Life for the Buliks and their new “son” was at times surprisingly normal. He went to a Polish school and played with the other children in the neighborhood. He went on family trips with the Buliks in the winter, tobogganing in the special winter clothes that Wanda had sewn for him. He was part of the family. He even called Wanda “Mommy.”

Other times, things weren’t as normal. The Buliks had a friend named Henrik who was a police officer. Henrik knew their secret, and he would warn the Buliks about any movements of German soldiers in the area. When the danger of discovery seemed imminent, Henrik would take Tolek to stay with another police officer and his wife, who had no children of their own. Such was the effort required to protect one Jewish child, but it was effort well spent. Tolek and his rescuers were never discovered, nor were they ever betrayed.

After the war’s end, there was a massive humanitarian relief undertaking that helped young and old alike. Those responsible for assisting Jewish children came to learn that Tolek’s story was not unique. There were a number of Jewish children hidden by non-Jewish Polish families. The question was how to find the children and either return them to their parents or find them an adopted Jewish home.

Yeshayahu Drucker, who later became a colonel in the Israeli army, was then a captain in the Polish army’s Chief Rabbinate. He made it his personal mission to uncover these Jewish hidden children. He had heard about Tolek and in 1946 he approached the Buliks and asked if they would release him. At first they didn’t want to. “We loved Tolek,” Wanda recalled. “He was part of our family.” Even Ignacy Bulik, who hadn’t been sure if he wanted to take in Tolek four years earlier, now didn’t want to let the boy go.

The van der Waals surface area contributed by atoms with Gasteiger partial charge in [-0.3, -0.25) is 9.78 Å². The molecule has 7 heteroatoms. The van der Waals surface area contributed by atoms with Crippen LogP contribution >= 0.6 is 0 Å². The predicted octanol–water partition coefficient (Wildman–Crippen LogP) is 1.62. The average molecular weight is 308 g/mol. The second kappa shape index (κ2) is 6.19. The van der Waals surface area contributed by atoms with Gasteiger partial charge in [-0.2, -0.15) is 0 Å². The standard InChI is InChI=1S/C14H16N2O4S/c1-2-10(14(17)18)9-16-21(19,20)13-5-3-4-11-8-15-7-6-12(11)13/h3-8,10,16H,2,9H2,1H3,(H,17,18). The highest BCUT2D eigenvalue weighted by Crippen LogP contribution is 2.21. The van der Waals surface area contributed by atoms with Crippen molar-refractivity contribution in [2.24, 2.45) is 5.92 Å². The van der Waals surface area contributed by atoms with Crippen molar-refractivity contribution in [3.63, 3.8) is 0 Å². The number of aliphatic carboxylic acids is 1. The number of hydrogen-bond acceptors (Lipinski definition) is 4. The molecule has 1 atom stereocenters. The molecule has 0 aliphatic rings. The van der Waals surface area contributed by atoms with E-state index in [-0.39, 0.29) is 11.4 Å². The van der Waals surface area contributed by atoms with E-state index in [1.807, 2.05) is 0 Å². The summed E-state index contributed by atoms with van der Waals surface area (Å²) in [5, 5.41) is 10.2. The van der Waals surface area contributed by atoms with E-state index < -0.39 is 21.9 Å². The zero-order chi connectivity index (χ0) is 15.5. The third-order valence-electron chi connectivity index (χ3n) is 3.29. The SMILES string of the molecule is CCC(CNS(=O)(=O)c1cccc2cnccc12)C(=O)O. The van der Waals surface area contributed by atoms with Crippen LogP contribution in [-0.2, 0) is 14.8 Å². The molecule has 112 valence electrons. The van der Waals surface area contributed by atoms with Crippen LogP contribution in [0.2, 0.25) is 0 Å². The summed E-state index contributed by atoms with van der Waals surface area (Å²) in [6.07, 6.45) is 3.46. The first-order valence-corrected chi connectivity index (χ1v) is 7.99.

But Drucker persisted. Then he was contacted by a Jewish couple who had lost their son during the Warsaw uprising. Their given names were Cyla and Mieczyslaw Greenberg, but they had received forged papers with the last name Rajscy and therefore were able to live out the war outside of the Ghetto by posing as non-Jews. The Rajscys, as they still called themselves, wanted to adopt Tolek. They had been friendly with his biological parents before the war and as a result felt an attachment to the child.

The Buliks agonized over what to do. They knew that if Tolek remained with them, he would likely become a baker. If he went with the Rajscys, he could go to university and have a better life. Their desire for Tolek to have a better life won the day.

“We all cried hysterically as they took him away,” Wanda recalled, adding that Tolek also cried. “He screamed out, ‘Don’t let them take me! I don’t want to go!’ ”

The Rajscys moved to France. They sent the Buliks a postcard with a picture of Tolek and an inscription written in the boy’s hand, which said, “For Mommy.” The Rajscys added their own note, writing that they would be moving to another country. They didn’t specify where. With that, the Bulik family lost touch with Tolek Weinstein. Wanda tried many times to locate him, but the trail went cold. For 49 years.